A message to all potential / first time buyers. If we ignore these infeasible prices as a group they will go away. We will be ignoring them shortly after they eat all of your disposable income. Want to send JR to a private school? If you own a house, you can't afford it. A nice dinner at Gary Danko's? Nope. You cant afford it - you are House Poor.

All you people want to do is "leverage" your equity, you never want to pay the darn thing off. PSST - Let me tell you all a little secret, all the rich guys I know own their house flat out - particularly the ones that aren't dotcom rich / nouveaux riche.

Truth

September 23, 2005 12:09 PM

Who are they fooling? The very ignorant who are going to eat this mess. This was an excellent piece, finally someone who sees the reality of this overhypered, sucker baited, real estate market and lending atmosphere. No one should overlook that history repeats itself. No one should be so stupid to pay 500K for a house that was less than half that not three years earlier. They obviously forgot the dot.com crash. Well I suggest anyone simple go online and research the "The Biggest Market Crash in History the Florida Real Estate Crash" and be forewarned.

Mike Small

September 23, 2005 2:56 PM

Sounds just like Sydney two years ago to me - after all wouldn't everyone want to live in Sydney? 30% falls later and the Central Bank telling everyone that the cost of living in Sydney is too dear - it has all changed.

G

September 24, 2005 1:51 AM

Peter - point well made. What drove markets like NYC and SF is the expectation that prices would continue to escalate. People do not buy housing in markets they think will just stay flat. They really want to believe they are buying below the peak. But now they are starting to believe we've reached the peak...and we are sliding down the other side of that peak...HOLD ON!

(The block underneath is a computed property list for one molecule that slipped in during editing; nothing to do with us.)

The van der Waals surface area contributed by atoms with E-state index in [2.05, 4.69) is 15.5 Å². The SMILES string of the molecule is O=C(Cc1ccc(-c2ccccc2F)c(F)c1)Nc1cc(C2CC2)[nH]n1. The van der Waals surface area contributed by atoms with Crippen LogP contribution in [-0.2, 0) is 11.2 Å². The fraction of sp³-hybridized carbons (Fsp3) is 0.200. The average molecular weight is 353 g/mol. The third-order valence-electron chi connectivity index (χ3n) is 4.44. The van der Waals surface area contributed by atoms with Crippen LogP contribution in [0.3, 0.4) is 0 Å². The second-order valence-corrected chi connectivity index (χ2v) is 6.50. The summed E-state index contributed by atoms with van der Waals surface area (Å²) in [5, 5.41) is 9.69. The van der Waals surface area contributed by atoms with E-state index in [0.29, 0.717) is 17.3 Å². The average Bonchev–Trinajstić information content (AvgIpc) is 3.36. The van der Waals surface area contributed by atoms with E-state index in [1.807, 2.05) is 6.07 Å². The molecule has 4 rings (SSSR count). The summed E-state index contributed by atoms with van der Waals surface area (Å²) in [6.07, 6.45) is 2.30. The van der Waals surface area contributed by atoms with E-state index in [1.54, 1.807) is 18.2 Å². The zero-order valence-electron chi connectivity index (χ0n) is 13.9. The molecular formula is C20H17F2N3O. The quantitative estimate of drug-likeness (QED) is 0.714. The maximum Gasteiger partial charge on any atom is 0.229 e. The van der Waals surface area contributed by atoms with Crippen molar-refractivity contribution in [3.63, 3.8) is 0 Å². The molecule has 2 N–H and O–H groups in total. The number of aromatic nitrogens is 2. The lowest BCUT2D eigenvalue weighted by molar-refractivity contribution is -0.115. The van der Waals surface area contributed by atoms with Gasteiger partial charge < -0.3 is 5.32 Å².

cleerview

September 26, 2005 1:56 PM

From a technical perspective, this 30+ year housing cycle is over: prices peaked this summer. From a fundamental perspective, consider this from from David Rosenburg at Merrill Lynch: "Prices in the hot U.S. housing market are poised to decline as demand dries up due to the inability of first-time buyers to afford a home." Game Over.

kevin

October 3, 2005 10:08 AM

hi there peter

ive been surfing the net in regards to property and the way things
are going for the last year or so and i hope that what you say is right
as to many people have made to much money out of all this, and at the
moment it appears that it has all come to a stand still, for estate agents
and mortgage lenders, estate agents closing down in certain areas, these
are the people who have upped the house prices over the years anyway
so i dont have any sympathy for them what so ever, but i do for the buyers
who have stretched there finances to buy a property in the first place, the banks
and building soc are not your friends they are in it for the money and that is it, and
they allso know that property is going to come down , it is inevertible that this will
happen and no one can stop it happening, even the banks and building soc i noticed
have inforced a policy that if a first time buyer wants a mortgage of more than 90% they